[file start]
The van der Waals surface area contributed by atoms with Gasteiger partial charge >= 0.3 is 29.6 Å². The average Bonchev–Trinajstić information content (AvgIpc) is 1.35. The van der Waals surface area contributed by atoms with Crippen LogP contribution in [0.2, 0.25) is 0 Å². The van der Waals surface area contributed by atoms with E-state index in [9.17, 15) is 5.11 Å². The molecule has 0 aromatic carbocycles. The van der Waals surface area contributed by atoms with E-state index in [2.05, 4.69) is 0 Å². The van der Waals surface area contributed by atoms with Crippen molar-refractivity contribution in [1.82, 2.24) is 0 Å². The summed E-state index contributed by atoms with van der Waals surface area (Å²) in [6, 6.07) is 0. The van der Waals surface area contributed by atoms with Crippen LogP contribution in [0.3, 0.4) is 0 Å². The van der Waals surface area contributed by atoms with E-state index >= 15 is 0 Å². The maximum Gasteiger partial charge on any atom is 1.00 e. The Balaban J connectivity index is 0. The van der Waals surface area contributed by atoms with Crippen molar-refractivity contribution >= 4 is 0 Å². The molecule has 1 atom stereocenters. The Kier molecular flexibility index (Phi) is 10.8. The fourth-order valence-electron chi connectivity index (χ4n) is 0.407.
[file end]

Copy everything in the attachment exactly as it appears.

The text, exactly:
The van der Waals surface area contributed by atoms with Gasteiger partial charge >= 0.3 is 29.6 Å². The average Bonchev–Trinajstić information content (AvgIpc) is 1.35. The van der Waals surface area contributed by atoms with Crippen LogP contribution in [0.2, 0.25) is 0 Å². The van der Waals surface area contributed by atoms with E-state index in [9.17, 15) is 5.11 Å². The molecule has 0 aromatic carbocycles. The van der Waals surface area contributed by atoms with E-state index in [2.05, 4.69) is 0 Å². The van der Waals surface area contributed by atoms with Crippen molar-refractivity contribution in [1.82, 2.24) is 0 Å². The summed E-state index contributed by atoms with van der Waals surface area (Å²) in [6, 6.07) is 0. The van der Waals surface area contributed by atoms with Crippen LogP contribution in [0.3, 0.4) is 0 Å². The van der Waals surface area contributed by atoms with E-state index >= 15 is 0 Å². The maximum Gasteiger partial charge on any atom is 1.00 e. The Balaban J connectivity index is 0. The van der Waals surface area contributed by atoms with Crippen molar-refractivity contribution >= 4 is 0 Å². The molecule has 1 atom stereocenters. The Kier molecular flexibility index (Phi) is 10.8. The fourth-order valence-electron chi connectivity index (χ4n) is 0.407.